September 8 – Grain Markets Feeling Some Pressure

FarmLead Breakfast Brief 
Friday, September 8th, 2017

“When we long for life without difficulties, remind us that oaks grow strong in contrary winds & diamonds are made under pressure.”
-Peter Marshall (US actor)

Good Morning!

At 7:05 AM CDT in the North American futures markets (*not cash prices*):
(all prices in dollars per bushel unless otherwise indicated)
$1 USD = $1.2107 CAD, $1 CAD = $0.826 USD)

Dec Corn: +1.5¢ (+0.4%) to $3.568 USD or $4.319 CAD
Nov Soybeans: +3.3¢ (+0.35%) to $9.72 USD or $11.768 CAD
Oct Soybean Meal (per short ton): +$1.10 (+0.35%) to $305.30 USD or $369.61 CAD
Oct Soybean Oil (cents per lbs): –$0.09 (-0.25%) to 35.09¢ USD or 42.48¢ CAD  
Dec Oats: +1.3¢ (+0.55%) to $2.35 USD or $2.845 CAD
Dec Wheat (Chicago): +0.5¢ (+0.1%) to $4.378 USD or $5.30 CAD
Dec Wheat (Kansas City): unchanged at $4.418 USD or $5.348 CAD
Dec Wheat (Minneapolis): +1.8¢ (+0.25%) to $6.515 USD or $7.887 CAD
Nov Canola (Winnipeg): -5.7¢/bu / -$2.50/MT (-0.5%) to $9.17/bu / $404.33/MT USD or $11.102/bu / $489.50/MT CAD

Yesterday’s Winnipeg ICE Close
Oct Barley: unchanged at $2.608 USD or $3.157 CAD
Oct Durum Wheat: unchanged at $6.542 USD or $7.92 CAD
Oct Milling Wheat: -2.7¢ (-0.45%) to $5.26 USD or $6.368 CAD

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Grain Markets Feel the Pressure

Grain markets this morning are slightly in the green.

The US Dollar continues to slip. Conversely, the Canadian Loonie is now sitting at levels not seen since May 2015 when one Canadian Dollar was nearly worth nearly 84 cents USD. To some analysts, a lower US Dollar and higher Loonie should be expected at least through the end of 2017.

Also grabbing headlines this morning is an 8.0 magnitude earthquake that hit just south of Mexico, prompting tsunami-wave warnings.[1]

Volatile weather continues to be on the mind of many as there are now 3 – yes, three – hurricanes drifting between the Gulf of Mexico, the Caribbean, and the Atlantic Ocean.[2]

The UN’s Food and Agriculture Organization’s bearish cereal forecast is the bearish news today for the grain markest .[3] The agency is expecting a record global cereal harvest of 2.61 billion tonnes.

Yes, “Billion.”

Soybeans Trade Flows Impacting Farmer Selling

Rapeseed/canola prices on the Paris futures board are in decline after a recent European Commission announcement.[4] After a WTO ruling last year, the EU will drop its tariffs on Argentinian biodiesel imports from “22% to 25.7%” to just “4.5% to 8.1%” at the end of September.

This decision puts pressure on the amount of European rapeseed that could go into the crush game as it gets substituted with Argentinian options (usually made from soybeans). It’s good for Argentinian soybean producers who are looking for secure markets after the US is going to start taxing biodiesel imports from the South American country.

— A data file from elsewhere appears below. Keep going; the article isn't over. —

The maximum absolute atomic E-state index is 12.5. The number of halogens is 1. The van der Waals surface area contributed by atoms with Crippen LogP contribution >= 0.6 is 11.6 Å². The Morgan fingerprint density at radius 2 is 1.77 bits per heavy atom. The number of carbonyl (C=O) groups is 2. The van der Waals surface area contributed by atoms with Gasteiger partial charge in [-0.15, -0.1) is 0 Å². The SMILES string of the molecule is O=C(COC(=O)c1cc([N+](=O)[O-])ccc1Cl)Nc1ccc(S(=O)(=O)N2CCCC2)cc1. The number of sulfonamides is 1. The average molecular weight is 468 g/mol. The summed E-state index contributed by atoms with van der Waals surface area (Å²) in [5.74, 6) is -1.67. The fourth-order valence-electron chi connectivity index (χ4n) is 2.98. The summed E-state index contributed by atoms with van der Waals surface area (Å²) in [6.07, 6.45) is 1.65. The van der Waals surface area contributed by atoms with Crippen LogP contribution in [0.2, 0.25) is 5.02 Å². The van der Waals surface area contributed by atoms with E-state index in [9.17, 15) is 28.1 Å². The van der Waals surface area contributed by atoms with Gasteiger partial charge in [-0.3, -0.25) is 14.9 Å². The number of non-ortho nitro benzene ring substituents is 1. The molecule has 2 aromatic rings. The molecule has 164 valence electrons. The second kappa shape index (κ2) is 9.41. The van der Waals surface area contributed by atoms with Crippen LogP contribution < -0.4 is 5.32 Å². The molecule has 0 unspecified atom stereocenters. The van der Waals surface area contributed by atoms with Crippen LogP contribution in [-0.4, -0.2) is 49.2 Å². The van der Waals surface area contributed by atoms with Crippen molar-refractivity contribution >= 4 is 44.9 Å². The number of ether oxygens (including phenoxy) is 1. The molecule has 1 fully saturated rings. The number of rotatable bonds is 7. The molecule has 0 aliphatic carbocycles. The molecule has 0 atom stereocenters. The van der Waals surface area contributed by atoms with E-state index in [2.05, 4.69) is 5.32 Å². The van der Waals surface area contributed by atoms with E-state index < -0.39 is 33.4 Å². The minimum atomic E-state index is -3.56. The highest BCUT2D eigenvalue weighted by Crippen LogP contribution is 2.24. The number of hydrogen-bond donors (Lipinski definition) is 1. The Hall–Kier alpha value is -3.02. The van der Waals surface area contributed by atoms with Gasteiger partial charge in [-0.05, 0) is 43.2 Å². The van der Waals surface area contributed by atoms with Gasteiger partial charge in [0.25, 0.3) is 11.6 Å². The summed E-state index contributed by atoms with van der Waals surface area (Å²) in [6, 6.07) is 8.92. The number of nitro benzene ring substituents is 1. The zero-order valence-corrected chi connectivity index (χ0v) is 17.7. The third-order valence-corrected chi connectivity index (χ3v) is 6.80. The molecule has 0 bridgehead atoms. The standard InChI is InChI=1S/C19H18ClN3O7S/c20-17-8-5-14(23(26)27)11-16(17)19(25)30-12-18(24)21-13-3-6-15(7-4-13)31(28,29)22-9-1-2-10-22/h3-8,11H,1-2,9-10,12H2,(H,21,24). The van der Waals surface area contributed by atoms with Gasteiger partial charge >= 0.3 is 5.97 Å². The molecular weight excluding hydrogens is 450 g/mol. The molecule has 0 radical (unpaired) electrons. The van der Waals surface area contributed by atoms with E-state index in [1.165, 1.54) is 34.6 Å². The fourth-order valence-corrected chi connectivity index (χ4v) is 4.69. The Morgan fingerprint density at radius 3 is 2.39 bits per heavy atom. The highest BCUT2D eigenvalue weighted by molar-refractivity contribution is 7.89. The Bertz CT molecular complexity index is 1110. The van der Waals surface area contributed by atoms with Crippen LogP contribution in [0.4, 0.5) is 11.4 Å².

Conversely, Brazil recently slapped a tariff on US ethanol imports.[5]

Dizzy yet?

I’m calling it the “Tariff Merry-Go-Round”: Everyone gets a ride, but your weight will depend on how long you can hold on for when things really get spinning.

Staying there, the Brazilian USDA, CONAB, says that the country will export 63 million tonnes of soybeans in 2017.[6]

Despite record exports, this past year’s record crop in Brazil will result in carryout of 5.42 million tonnes of beans. This figure is the largest their ending stocks have been in more than a decade.

That said, Brazilian farmers continue to hope for better prices.[7]

As a subtle reminder when it comes to selling grain, hope is not a good risk management strategy.

In the major-producing state of Mato Grosso, just 73% of corn has been sold by farmers. Last year by this time it was 95%. I’ll admit that part of the reason for the difference is pricing. This year’s Brazilian corn crop is 50% larger than last year’s, and so prices are sitting near two-year lows.

Given the larger volume of production, Brazilian corn exports have performed well. In August, 5.26 million tonnes got shipped out. That’s well above the 4.4 million tonnes/month the country needs to average to hit CONAB’s full-year corn export forecast.


Corn Prices Giving Back Gains

Yesterday, Garrett mentioned in Grain Markets Today that corn continues to give back its gains made since its reversal on August 31st.

Most market players that the seasonal low for corn prices on the Chicago futures board has been seen though. Next technicals that said players are watching are for on the December contract is support $3.44 USD / bushel while resistance is expected around $3.75.[8]